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Opinion – Vinicius Torres Freire: Lula 3 can lift the GDP ball, which is starting to drop


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The GDP started to walk more slowly in the third quarter, which is almost a remote past, when you think about the upheavals in the Brazilian economy. It grew 0.4% compared to the second quarter and should remain stagnant at the end of the year.

The informed guess, though often wildly wrong, is 1% growth in 2023, in the optimistic cases. In terms of income (GDP) per capita, per person, it would be practically stagnation.

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The most recent labor data is for the August-October quarter, almost nothing newer. The increase in the number of employed people also slows down. But it is still growing at a very good pace of 6% per year, with over 5.7 million more people employed. Even lower than in 2019 or 2018, the average salary has grown above inflation since September, at least.

It is highly unlikely that job growth will continue at this pace with GDP growing by 1%. Inflation should drop some more, but not enough for people in the real world to notice the difference. That is, they would notice if wages continued to rise, which is very unlikely with the loss of pace in employment.

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On the streets, what matters is wages and inflation. The BRL 600 Bolsa Familia will avoid a lot of misery, but it won’t be new. For the rest, it was eaten by bad inflation.

Politically, this scenario would be a wind against the government of Lula 3, although hope can sustain the prestige of Luiz Inácio Lula da Silva. It was like this in 2003.

That description could be all wrong, for better or for worse. By the end of the first quarter of this year, growth of 0.5% was expected in 2022; at the end of the second semester, 1.5%. It is quite possible that GDP will grow by 3%.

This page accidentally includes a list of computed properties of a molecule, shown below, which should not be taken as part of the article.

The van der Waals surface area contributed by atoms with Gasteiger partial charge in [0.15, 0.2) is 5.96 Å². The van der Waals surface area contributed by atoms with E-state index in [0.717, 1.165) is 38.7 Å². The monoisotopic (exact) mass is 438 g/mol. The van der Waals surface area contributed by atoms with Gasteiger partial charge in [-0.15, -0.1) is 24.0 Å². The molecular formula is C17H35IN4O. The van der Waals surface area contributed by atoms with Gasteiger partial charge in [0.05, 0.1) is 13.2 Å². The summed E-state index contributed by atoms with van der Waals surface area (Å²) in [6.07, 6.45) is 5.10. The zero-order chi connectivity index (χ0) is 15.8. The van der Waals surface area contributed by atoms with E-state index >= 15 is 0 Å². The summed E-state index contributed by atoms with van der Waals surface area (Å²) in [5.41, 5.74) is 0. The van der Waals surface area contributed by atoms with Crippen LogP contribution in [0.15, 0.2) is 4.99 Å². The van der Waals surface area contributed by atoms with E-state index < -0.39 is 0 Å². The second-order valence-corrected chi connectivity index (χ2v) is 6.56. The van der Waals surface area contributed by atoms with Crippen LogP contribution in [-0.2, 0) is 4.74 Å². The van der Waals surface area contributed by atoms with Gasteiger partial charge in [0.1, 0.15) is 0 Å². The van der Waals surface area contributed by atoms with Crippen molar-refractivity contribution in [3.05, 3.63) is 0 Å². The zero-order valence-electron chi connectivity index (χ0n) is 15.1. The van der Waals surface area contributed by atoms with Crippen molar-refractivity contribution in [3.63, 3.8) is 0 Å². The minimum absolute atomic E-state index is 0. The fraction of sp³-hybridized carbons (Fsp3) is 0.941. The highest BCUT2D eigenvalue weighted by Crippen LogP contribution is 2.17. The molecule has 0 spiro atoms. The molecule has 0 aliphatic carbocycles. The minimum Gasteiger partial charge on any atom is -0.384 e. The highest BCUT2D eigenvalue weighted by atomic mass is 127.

It is just one indication, among other more serious ones, that we know little about the more recent functioning of the Brazilian economy.

Aside from informed guesses, there are the data from reality. The basic interest rate will remain at the heights of 13.75% per annum until the middle of 2023. If the Transition PEC debt package comes in the upper range, it is very likely that interest rates in the market will jump to an even higher level and that the Central Bank postpone the Selic reduction.

In addition, from expensive credit and uncertainty, households are indebted; Confidence fell well in November. The world economy will not help.

In summary, in the transition from 2022 to 2023, the baton of the economy race will be falling. In order for it not to collapse, it would be necessary to improve expectations and, fundamentally, anticipate the drop in interest rates.

The damage is still not great, but the transition of the Lula 3 government has already lost time. Minister of Finance and economic team will be known in mid-December. Until we have some idea of ​​what they can do, we will still be in the dark, well into 2023. The size of the spending package should define the pace of interest rate drop.

It’s not spilled milk, but some has already leaked and, depending on the plan and team for the economy, you can kick the bucket once and for all.

The economy is in a predictable cooling down, because of high interest rates to contain inflation and the end of the electoral spending effect. From there, it can take the course of an even faster recovery, which, in the very short term, depends on interest rates, expectations, etc.

Even if the Lula government managed to put the famous works stopped to move, this is not at all simple and takes time (depending on how it is done, the result can even be negative).

Lula 3 could debut with a tailwind, even taking a little boat maybe stopping. In the short term, the alternatives are minimal or null: avoiding high interest rates, which depends on the fiscal package, the fiscal plan and the quality of the economic team.

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